Ben Shitrit describes the strategies through which extremist women carve a space for themselves
within the confines of strict patriarchal parameters. She describes women’s endorsement of
various forms of gendered control, while demonstrating “how women who do subscribe to the
nonegalitarian gender doctrines of their religious-political movements, and vehemently reject a
discourse of feminist resistance, nevertheless engage in forms of political activism that transgress
(rather than adhere to) the roles assigned to them by these same doctrines” (p. 16).
Distinguishing between the four groups’ “proselytizing and nationalist commitments” (p. 78),
Ben Shitrit demonstrates that women in the two nationalist-oriented groups – the settler
movement and Hamas – participate in more transgressive forms of activism (e.g., “unruly”
public confrontations). Crucial here are the frames of exception, whereby the “concern with a
nationalist or communalist agenda provides women and movements with discursive tools to
create … motivational frames that justify an exceptional, temporary, and out-of-the-ordinary
transgression of gender ideology for the sake of a more urgent cause” (p. 181). In contrast,
women’s involvement in the proselyting-focused Shas and Islamic movement adheres better to
their movements’ restrictive gender ideologies. Yet Ben Shitrit also finds that “paradoxically, it
was the two proselytizing movements that … offered women powerful liberatory narratives” (p.
228) – but, crucially, she warns that these “should not be confused with a feminist
consciousness” (p. 238).
Still, Ben Shitrit could have engaged in more complex theorizing of women’s agency. Adopting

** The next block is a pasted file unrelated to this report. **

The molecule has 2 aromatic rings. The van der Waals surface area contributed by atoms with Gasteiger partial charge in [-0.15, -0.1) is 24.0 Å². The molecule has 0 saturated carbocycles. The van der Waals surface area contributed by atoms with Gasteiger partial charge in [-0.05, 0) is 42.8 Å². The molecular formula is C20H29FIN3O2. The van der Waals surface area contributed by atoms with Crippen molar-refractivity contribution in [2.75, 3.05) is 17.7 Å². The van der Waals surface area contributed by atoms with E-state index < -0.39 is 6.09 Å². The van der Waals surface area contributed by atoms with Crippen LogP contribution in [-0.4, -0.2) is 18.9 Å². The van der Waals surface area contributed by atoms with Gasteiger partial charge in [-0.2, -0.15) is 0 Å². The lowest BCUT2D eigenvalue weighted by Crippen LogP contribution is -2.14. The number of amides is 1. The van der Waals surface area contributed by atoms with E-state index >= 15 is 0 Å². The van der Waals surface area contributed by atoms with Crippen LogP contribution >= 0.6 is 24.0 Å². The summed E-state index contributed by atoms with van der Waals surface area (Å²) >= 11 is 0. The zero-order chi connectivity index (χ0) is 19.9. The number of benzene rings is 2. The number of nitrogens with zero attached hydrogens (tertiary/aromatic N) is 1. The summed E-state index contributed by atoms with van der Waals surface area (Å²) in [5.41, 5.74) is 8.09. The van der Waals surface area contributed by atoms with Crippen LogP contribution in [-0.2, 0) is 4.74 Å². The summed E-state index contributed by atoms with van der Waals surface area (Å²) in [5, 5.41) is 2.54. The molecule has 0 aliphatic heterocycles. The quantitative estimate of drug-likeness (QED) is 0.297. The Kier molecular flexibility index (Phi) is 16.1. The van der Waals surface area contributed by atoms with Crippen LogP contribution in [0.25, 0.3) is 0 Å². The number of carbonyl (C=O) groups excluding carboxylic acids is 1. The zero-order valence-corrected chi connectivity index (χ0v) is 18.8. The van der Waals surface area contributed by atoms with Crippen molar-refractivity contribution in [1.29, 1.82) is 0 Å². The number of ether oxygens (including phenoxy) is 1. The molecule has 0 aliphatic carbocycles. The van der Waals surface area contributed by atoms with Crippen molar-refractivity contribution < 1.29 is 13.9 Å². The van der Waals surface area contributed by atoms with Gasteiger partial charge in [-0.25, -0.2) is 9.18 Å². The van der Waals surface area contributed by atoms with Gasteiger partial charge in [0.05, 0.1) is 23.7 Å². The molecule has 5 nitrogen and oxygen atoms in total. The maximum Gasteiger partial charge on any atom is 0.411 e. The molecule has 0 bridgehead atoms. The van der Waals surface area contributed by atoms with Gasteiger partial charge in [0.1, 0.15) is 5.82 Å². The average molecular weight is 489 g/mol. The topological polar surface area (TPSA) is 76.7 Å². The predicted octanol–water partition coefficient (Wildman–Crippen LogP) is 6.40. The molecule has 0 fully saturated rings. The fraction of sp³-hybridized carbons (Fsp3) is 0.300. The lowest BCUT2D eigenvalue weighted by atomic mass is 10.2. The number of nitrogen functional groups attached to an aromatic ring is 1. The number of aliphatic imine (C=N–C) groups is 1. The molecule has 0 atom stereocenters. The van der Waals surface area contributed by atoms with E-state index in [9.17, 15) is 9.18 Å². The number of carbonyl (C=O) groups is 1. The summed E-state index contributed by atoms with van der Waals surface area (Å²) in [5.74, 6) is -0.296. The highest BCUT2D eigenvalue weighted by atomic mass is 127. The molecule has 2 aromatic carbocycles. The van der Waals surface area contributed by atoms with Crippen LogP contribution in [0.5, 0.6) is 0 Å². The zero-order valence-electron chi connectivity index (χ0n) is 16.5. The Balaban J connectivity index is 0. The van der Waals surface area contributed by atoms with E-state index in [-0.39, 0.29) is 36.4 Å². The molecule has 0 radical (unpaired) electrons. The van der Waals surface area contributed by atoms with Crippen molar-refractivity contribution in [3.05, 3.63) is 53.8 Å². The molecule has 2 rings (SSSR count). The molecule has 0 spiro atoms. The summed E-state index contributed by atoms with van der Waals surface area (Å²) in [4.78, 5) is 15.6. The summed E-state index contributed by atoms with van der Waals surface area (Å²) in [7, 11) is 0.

Saba Mahmood’s rejection to equate agency with emancipation, she mostly addresses individual
agency. She could have discussed further how women’s participation in those movements affects
collective empowerment for women. Hence, I suggest caution regarding Ben Shitrit’s hope that
“transgression of complementarian gender roles … could challenge socially conservative
religious-political movements’ underlying gender ideology” (p. 225). Extremist women remain
supporters of sexist, racist, authoritarian, exclusionary doctrines, and this reviewer is more
convinced by Ben Shitrit’s observation that “the well-being of the nation [is] the only
justification for women’s transgressions” (p. 228) and that, therefore, “righteous” transgressions
are only “a strategy for exceptional times that would and should be relinquished once normalcy
is achieved” (p. 130, emphasis original).
Notwithstanding, this is a well-written, insightful, and important contribution to the intersecting
fields of gender, religion, and politics. It should be read by all concerned with the study of
women and extremism, especially those interested in violent conflict and authoritarian ideology.
Published by Oxford University Press on behalf of the J. M. Dawson Institute of Church-
State Studies 2016. This work is written by a US Government employee and is in the
public domain in the US.
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1. J. of Church and State (Autumn 2016) 58 (4): 761-764. doi: 10.1093/jcs/csw091 First
published online: November 1, 2016
Online ISSN 2040-4867 - Print ISSN 0021-969X